For Nasir Hussain, observing the month of Muharram, which marks the martyrdom of Prophet Muhammad’s (PBUH) grandson in the battle of Karbala, is an article of faith.
But as the coronavirus spreads in occupied Kashmir, he and his extended family prefer to commemorate the holy days inside their home in the region’s main city.
“We have to survive this epidemic to keep the mission of Imam Hussain alive,” said Nasir, a business executive, explaining that the virus has not stopped them from mourning but only from going to community congregational halls.
On a recent humid August night, Nasir’s family sat in the brightly lit drawing room at their residence at Srinagar’s sprawling Dal Lake, attentively listening to a religious broadcast on cable TV.
The preacher narrated the events at Karbala, the seventh century battle in present-day Iraq as Nasir’s family occasionally cried. They beat their chests and chanted religious slogans, part of the ritual to remember Imam Hussain and his 72 fallen companions.
“For us, Imam Hussain represents the pinnacle of love, sacrifice and fighting for justice and freedom,” Nasir said. “Our hearts melt when Muharram arrives.”
Muharram is among the holiest days for Shia Muslims across the world and includes large processions of mourners beating their chests while reciting elegies and chanting slogans to denounce the slaughter of Imam Hussain and his companions.
The mourning reaches its peak on Ashura, the tenth day of the month in the Islamic lunar calendar.
This year, most of the faithful residents in occupied Kashmir are following the advice of religious scholars and health experts to restrict ceremonies to their homes.
There is also a three-decade ban imposed by the government on the main Muharram processions in the centre of Srinagar, in place since an armed insurgency erupted against Indian rule.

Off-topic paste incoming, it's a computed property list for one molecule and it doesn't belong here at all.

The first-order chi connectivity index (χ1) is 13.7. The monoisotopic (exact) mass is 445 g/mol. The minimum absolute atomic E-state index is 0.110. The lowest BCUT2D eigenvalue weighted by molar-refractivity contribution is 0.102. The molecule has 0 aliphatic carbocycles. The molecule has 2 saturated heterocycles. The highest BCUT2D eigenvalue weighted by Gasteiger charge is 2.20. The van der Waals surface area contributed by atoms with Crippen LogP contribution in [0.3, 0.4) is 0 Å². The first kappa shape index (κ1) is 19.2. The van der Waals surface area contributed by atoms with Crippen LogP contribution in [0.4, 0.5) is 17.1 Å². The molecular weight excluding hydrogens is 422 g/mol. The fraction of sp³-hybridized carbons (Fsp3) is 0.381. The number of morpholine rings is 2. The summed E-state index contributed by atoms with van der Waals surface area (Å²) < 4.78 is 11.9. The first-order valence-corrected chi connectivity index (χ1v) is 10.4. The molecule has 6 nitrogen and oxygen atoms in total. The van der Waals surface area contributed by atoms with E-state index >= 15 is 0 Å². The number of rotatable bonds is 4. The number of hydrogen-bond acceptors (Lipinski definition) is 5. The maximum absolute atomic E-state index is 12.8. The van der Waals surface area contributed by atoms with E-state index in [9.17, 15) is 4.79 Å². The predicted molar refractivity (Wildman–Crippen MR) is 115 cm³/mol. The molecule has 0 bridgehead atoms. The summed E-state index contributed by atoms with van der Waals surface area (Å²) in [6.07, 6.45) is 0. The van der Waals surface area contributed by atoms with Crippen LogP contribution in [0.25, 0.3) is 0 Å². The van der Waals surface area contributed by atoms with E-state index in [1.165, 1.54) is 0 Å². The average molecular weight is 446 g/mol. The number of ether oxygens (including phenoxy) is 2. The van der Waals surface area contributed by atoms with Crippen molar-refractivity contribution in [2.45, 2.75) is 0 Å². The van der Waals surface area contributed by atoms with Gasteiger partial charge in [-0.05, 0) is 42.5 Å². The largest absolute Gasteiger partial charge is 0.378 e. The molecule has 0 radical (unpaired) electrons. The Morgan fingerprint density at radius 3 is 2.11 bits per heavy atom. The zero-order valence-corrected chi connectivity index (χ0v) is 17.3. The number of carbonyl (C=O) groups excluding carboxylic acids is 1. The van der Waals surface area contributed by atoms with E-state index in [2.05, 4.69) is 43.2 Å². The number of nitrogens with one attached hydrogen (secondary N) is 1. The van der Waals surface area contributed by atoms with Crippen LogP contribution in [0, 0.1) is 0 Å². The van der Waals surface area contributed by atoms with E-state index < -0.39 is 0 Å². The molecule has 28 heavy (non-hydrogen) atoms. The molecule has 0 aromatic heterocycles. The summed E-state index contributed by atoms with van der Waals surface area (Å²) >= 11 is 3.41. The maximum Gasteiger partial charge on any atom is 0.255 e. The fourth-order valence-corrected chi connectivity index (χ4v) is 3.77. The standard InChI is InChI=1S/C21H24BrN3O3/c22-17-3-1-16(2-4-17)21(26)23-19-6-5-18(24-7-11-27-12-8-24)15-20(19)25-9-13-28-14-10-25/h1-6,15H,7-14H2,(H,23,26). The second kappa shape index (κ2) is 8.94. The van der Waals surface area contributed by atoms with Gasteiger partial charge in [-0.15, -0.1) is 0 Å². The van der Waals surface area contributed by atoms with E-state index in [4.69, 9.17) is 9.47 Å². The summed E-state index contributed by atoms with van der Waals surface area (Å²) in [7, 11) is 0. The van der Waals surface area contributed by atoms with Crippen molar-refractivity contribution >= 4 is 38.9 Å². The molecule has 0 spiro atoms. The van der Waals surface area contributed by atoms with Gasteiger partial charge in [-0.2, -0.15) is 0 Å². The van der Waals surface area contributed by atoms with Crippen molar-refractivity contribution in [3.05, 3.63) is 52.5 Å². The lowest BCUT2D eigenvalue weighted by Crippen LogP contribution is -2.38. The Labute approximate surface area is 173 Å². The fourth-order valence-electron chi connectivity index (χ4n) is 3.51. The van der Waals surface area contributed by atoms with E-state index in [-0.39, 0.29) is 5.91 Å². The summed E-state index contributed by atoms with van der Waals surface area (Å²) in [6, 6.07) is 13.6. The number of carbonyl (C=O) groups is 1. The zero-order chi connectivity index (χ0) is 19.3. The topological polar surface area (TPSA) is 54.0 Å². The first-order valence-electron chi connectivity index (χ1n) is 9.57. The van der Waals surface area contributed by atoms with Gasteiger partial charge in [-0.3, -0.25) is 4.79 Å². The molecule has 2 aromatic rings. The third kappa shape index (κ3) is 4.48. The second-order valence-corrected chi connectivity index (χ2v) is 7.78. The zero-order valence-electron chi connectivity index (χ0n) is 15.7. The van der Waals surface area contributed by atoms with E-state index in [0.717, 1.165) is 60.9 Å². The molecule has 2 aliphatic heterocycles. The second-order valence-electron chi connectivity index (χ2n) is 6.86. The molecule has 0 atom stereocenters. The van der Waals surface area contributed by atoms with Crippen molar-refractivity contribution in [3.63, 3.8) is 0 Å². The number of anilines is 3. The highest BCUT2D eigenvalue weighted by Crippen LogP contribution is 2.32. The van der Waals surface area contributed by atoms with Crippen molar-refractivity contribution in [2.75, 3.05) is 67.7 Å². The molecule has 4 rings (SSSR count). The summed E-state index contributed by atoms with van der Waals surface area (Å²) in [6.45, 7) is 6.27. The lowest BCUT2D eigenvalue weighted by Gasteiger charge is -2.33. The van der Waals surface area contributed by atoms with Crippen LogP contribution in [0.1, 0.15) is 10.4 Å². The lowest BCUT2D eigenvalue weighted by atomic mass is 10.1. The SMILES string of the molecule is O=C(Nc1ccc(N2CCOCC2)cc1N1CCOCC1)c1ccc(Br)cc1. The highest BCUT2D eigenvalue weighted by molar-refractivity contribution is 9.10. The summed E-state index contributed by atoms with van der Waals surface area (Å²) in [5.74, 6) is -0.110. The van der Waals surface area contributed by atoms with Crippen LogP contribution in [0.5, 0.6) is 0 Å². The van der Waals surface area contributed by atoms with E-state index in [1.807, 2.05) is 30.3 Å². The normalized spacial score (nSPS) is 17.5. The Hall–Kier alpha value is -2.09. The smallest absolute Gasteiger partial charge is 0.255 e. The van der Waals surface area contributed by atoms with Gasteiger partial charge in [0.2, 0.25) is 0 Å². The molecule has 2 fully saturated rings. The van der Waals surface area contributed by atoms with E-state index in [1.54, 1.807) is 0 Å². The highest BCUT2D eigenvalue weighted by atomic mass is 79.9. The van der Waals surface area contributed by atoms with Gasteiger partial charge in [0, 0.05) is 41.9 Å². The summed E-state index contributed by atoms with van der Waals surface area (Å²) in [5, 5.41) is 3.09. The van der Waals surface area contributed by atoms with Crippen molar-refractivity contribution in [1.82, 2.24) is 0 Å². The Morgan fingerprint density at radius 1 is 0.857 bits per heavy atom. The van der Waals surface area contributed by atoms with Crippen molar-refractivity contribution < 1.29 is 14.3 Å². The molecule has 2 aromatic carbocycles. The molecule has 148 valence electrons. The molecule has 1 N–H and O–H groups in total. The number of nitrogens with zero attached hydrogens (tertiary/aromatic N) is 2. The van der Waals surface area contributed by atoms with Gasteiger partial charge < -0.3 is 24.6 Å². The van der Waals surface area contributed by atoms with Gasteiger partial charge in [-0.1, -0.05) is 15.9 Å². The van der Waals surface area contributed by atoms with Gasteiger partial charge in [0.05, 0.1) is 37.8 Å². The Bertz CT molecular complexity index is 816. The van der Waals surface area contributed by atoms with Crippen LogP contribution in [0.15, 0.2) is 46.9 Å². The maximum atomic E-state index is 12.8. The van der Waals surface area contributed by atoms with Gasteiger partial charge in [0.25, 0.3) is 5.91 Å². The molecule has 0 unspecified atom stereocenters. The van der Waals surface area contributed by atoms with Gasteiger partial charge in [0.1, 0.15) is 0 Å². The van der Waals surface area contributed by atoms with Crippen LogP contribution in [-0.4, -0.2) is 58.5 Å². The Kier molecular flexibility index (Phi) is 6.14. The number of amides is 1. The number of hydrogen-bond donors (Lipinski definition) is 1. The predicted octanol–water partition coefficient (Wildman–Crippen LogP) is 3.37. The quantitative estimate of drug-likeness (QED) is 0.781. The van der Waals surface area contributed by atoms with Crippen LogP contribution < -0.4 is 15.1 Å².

On Thursday, authorities reiterated that strict restrictions would continue on all religious processions and gatherings across the valley.
Such measures are particularly galling to Kashmiri Muslims. They have long complained that the government curbs their religious freedom on the pretext of law and order while promoting and patronising an annual Hindu pilgrimage to the Himalayan Amarnath Shrine in the region that draws hundreds of thousands of visitors.
Even as virus restrictions continue, the ritual of multi-course community meals during the month-long ceremonies has taken a different shape. While some are donating money spent on Muharram feasts to charities, many are distributing food packets door-to-door in their neighbourhoods.
In some localities, people wearing masks gather in small groups late in the evening for Muharram rituals while maintaining physical distance.
Last week, seven women sat in a circle inside an old shrine in downtown Srinagar and wailed in mourning. Black banners, some calligraphed with Islamic slogans, were draped on buildings and hung across streets.
Some residents believe that even if they fall sick, a Muharram mourning will cure them. A few large outdoor processions still occurred and morphed into protests, with mourners calling for an end to Indian rule.
On Wednesday, government forces fired tear gas in the outskirts of Srinagar to chase away members of a procession who chanted, “We want freedom” and “Oppressors, leave our Kashmir”.
A day earlier, police charged at least seven people under an anti-terror law for raising anti-India slogans during another religious procession. Officials said at least 200 people were detained in Srinagar this week for participating in Muharram processions.
Conditions have worsened in occupied Kashmir since August last year, when New Delhi stripped the region of its statehood and semi-autonomy, setting off widespread anger and economic ruin under a harsh security clampdown.
Amid a communications blockade, authorities disallowed worshipers to pray at some mosques and limited devotees visiting revered shrines for months.
Such restrictions have largely been lifted, but authorities have cited the virus lockdown as a reason for banning this year’s general Muharram gatherings.
Nasir, the business executive, said Muharram constantly reminds humanity “not to compromise with tyrants and tyranny.”
“It teaches us what Imam Hussain said: No to humiliation,” he said.
Header image: A religious symbol and the mud from Karbala is placed in a plate inside a house during the month of Muharram in Srinagar on August 25. — AP